Ah. Well, you see, here's the thing: Al Avila already went to Chris Ilitch at the beginning of this season with $13M in salary from Mark Lowe and Mike Pelfrey, piled up those fat stacks of cash on a fine china plate, then covered it in maple syrup and said "eat up!" Somewhere, Chris is still chewing and thinking, "no, seriously, I'm going to start going to Pilates again, just let me have my binge day." 

And he's got another stack of $6M in a cake dish from Prince Fielder's salary, just waiting to be served for dessert.

If you think he's now going to take the money from the K-Rod and Sanchez contracts, another $23M for two more empty locker spaces, and eat that for Round 2, I don't know what to tell you. That's more than 20 percent of the team's total payroll at the end of the day, and to think that any team owner would eat that and then pay even more to re-stock the roster is just so hot-take-y it almost isn't real.

That take is so hot it nearly beats the time my car broke down and I had to cancel a weekend family trip. My five-year-old's words of wisdom: "We can still go, Daddy, just buy a new car!" Makes about as much sense as "just cut K-Rod and Sanchez already, we can get new and better relievers!"

Remember when Al Avila beat everyone to the pitcher's market in 2015 and locked down Jordan Zimmermann for a steal? Remember how much everyone loved that deal and how nobody thought it was a bad idea? Remember when he traded a no-name minor leaguer for K-Rod and it was a solid move that people thought was really shrewd? Remember wh-- look, forget it.

Al Avila picked up the phone in 2015 and dialed 1-800-ROSTERZ, except at the main menu he accidentally hit "2" for instructions in German, so he didn't hear the "some exclusions may apply, all sales are final" disclaimers at the end. Some deals that looked good went very, very wrong because the players involved barfed all over themselves, each other, and their career stats. If you want to blame that on Avila, go ahead, let me just get you a fresh six-pack -- this TV ain't gonna get beer all over itself.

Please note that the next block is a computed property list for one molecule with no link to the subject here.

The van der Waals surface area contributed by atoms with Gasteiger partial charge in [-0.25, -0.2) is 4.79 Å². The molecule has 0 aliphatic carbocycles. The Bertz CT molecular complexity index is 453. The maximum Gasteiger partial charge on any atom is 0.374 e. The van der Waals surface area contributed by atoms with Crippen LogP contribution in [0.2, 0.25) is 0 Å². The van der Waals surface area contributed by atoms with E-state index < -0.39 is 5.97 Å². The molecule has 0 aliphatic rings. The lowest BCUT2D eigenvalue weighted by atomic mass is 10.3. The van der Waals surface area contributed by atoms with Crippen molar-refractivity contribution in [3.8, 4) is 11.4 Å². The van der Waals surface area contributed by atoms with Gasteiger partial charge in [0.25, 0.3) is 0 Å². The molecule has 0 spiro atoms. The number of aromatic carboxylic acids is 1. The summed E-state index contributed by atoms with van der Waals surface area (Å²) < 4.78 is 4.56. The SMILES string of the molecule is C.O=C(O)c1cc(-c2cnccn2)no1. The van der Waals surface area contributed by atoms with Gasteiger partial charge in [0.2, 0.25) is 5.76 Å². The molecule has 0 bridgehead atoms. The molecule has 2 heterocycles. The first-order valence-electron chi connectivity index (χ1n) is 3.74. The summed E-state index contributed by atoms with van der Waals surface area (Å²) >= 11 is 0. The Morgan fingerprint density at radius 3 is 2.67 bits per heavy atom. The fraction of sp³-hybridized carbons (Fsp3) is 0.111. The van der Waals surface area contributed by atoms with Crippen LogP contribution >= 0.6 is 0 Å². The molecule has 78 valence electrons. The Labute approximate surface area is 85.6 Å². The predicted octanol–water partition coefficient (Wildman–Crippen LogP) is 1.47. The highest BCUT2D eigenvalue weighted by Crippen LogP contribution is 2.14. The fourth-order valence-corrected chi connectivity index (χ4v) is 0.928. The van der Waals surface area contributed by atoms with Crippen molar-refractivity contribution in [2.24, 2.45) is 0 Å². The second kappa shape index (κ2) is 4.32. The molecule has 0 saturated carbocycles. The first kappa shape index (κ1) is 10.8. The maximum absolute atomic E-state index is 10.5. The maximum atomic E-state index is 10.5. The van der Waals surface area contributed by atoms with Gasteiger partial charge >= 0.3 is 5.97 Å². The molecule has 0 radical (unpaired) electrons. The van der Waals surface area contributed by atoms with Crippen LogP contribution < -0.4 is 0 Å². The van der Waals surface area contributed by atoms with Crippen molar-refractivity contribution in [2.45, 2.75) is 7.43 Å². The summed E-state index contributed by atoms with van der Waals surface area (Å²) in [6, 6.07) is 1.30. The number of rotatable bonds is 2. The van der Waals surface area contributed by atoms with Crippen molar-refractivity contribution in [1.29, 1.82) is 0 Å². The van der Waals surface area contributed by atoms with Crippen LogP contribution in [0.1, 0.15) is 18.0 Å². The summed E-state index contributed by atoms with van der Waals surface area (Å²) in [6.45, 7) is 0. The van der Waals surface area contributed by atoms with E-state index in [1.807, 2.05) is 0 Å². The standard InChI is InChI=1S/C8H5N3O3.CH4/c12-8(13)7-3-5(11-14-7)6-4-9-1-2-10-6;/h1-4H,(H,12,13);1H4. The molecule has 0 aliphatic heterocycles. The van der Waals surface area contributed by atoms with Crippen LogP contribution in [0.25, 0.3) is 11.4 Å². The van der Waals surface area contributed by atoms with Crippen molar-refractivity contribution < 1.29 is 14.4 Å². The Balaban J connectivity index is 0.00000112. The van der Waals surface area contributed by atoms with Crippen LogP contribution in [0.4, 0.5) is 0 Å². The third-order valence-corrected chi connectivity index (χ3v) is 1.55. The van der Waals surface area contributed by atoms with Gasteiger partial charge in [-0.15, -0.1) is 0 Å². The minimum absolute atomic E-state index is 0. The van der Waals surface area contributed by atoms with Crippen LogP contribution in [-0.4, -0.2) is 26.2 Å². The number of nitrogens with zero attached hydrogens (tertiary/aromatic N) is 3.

So here we are. What you saw on Tuesday is why the Tigers are a .500 team. What you saw was a five-hour interpretive dance called "Mid-week Meditations on Meh." And what's going on in the front office is a bit of unavoidable grid-lock. It took many years of trading prospects, giving up draft picks, and doling out hefty contracts to get to this point -- it's not going to be solved in two offseasons and one MLB draft.

It's going to take time. It's going to take trading away some good players. It's going to take waiting for bad money to come off the books.

In the meanwhile, here's something to take away as a fun souvenir from that Tuesday night game. J.D. Martinez hit two home runs, drove in five runs, and got intentionally walked twice. Only three other players have had games that were at least that good: Adam Dunn in 2010, Kirby Puckett in 1994, and Dave Parker in 1978.

Now they have to make room to add another entry on that little plaque: J.D. Martinez, 2017.

Hey, at least you got to watch history being made.